IoT, which stands for the Internet of Things, is the ability to link any gadget to the internet (or to another device) with just a simple on/off switch.
It is not a brand-new idea for the hospitality sector. IoT is already being used by many actors in business to bring benefits ranging from improving energy efficiency to providing a more seamless customer experience. PwC (PriceWaterhouseCooper) reports that 70% of hospitality executives already have ongoing Internet of Things (IoT) initiatives, and they are utilising IoT to increase efficiency in both the front and back of the house.
Wi-Fi, Bluetooth, and modern cloud computing technologies make use of real-time connectivity and communication between dissimilar systems to establish ecosystems of interconnected gadgets that power homes, businesses, and even smart cities. That is the most fundamental idea, yet the more you consider it, the more interesting – and convoluted – it becomes.
The automation system for a hotel room is called the GRMS (Guest Room Management System). It controls the information sent by the instructions, enabling a variety of operations:
- Control of the lighting (dimmer or ON/OFF)
- Places for (curtains, rolling shutters and so on)
- HVAC system
- Introduce ambience and comfort scenes
- Manage services using “Make Up Room” or “Do Not Disturb” (MUR)
- Guest’s presence or absence in the room
- Using third-party systems to communicate with supervisors, access restrictions, PMS, smartphones, tablets, and other devices
IoT eliminates the requirement for lengthy check-in procedures and the need to wait at the front desk to acquire your room key. With the use of IoT, hotels may automatically transmit a digital key to a visitor’s phone just before check-in. This key can connect with the door and eliminate the need for the visitor to check in at the front desk the first time they use it to unlock their room.
IoT has some relatively apparent uses for energy savings, such as monitoring occupancy to optimise heating, cooling, and lighting in a space, which results in less energy being used and, thus, lower energy costs. This is crucial since rising utility bills and rising electricity prices account for a significant amount of operational expenses. Saving energy also allows you to achieve your sustainability objectives.
Safety & Security
One excellent security feature made possible by IoT is the automated smart door locks, in which visitors receive a digital key on their smartphone. But guest rooms aren’t the only aspect of hotel safety. By utilising IoT, a hotel may secure the entire property with specialised software and protocol settings that, in the event of a security breach, can immediately activate door locks, emergency lights, and automatic alerts transmitted to authorities. Facial recognition biometric-based technology can be used to speed up check-in, but they can also be used to spot troublemakers and detect suspect conduct. Staff also have a means to ask for help thanks to discrete connected buttons that can only be used by them.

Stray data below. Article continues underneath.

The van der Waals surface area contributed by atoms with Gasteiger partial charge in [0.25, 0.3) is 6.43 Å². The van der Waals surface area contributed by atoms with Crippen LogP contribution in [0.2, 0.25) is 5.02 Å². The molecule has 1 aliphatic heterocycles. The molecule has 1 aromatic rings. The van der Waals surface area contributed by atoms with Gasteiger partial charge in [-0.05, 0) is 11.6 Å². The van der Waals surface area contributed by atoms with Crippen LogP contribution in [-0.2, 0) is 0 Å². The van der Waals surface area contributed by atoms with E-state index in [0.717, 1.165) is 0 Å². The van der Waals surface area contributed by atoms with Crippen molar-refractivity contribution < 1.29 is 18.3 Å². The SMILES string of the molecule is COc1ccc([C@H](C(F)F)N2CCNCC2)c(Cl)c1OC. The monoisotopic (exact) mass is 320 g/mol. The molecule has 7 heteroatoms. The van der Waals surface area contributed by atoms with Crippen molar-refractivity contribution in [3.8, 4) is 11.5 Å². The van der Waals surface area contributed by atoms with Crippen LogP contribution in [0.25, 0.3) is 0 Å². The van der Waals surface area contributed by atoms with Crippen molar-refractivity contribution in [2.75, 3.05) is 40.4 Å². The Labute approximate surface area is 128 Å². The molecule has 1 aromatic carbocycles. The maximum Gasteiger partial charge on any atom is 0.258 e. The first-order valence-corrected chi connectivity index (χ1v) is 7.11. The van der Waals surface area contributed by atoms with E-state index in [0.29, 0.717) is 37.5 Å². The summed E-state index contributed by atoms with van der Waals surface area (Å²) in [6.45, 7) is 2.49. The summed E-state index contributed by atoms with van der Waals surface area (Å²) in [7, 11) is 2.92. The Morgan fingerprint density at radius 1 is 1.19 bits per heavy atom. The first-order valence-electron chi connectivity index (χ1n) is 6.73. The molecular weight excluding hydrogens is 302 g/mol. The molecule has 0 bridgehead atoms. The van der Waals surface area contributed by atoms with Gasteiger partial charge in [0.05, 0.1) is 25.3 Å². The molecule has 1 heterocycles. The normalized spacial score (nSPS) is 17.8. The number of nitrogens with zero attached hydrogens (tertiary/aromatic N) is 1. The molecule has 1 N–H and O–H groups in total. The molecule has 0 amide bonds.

IoT technology may assist in managing assets and inventory in real time, alerting staff on servicing needs and enabling long-term planning requirements for everything from machinery to food trays. The process of locating necessary machinery and equipment is sped up by connected asset trackers installed on both interior and outdoor equipment, reducing or eliminating wait periods for things like luggage racks. Staff can be informed when room service trays have been left outside a room for pickup thanks to sensors on the trays. Staff members may operate more successfully and efficiently thanks to smart technology that automatically keeps track of goods such as towels, dinnerware, or anything else.
Predictive maintenance with IoT enables you to deal with equipment failures before they occur. The functioning state of equipment and appliances is identified and managed in real time, and alarms are delivered whenever there are any warning indicators of degradation or aberrant performance. For instance, networked thermostats and air conditioners can detect equipment problems before they result in a complete failure. While sensors on pipes across the building can also discover leaks or other problems, sensors indicating water usage increasing in a specific room while no one is inside may suggest a leaking faucet or toilet.
The biggest advantage is that replacements or quick repairs may be made before the equipment completely stops functioning, which is essential when we’re talking about machinery or appliances that the hotel cannot function without. Moreover, it saves money because a quick fix requires fewer labour and resources.
Today, through the use of a hotel-provided tablet or their mobile phones, customers with connected hotel rooms can manage the room’s many amenities, including the heating, ventilation, and air conditioning systems. The television, lights, and other equipment in the room may all be controlled by visitors using their devices, and hotel staff can utilise the information gathered from this to anticipate visitors’ wants and offer a customised experience.
Atkaal provides Guest Room Management System and is one of the Lighting control & Guest Room Management system suppliers in Saudi Arabia. It is a modular system appropriate for hotels of all sizes, from little inns to magnificent hotels. Thanks to the guest space management system, each space should have a controller and numerous additional space units. The system’s scalability allows for the addition of new components as needed to satisfy demand.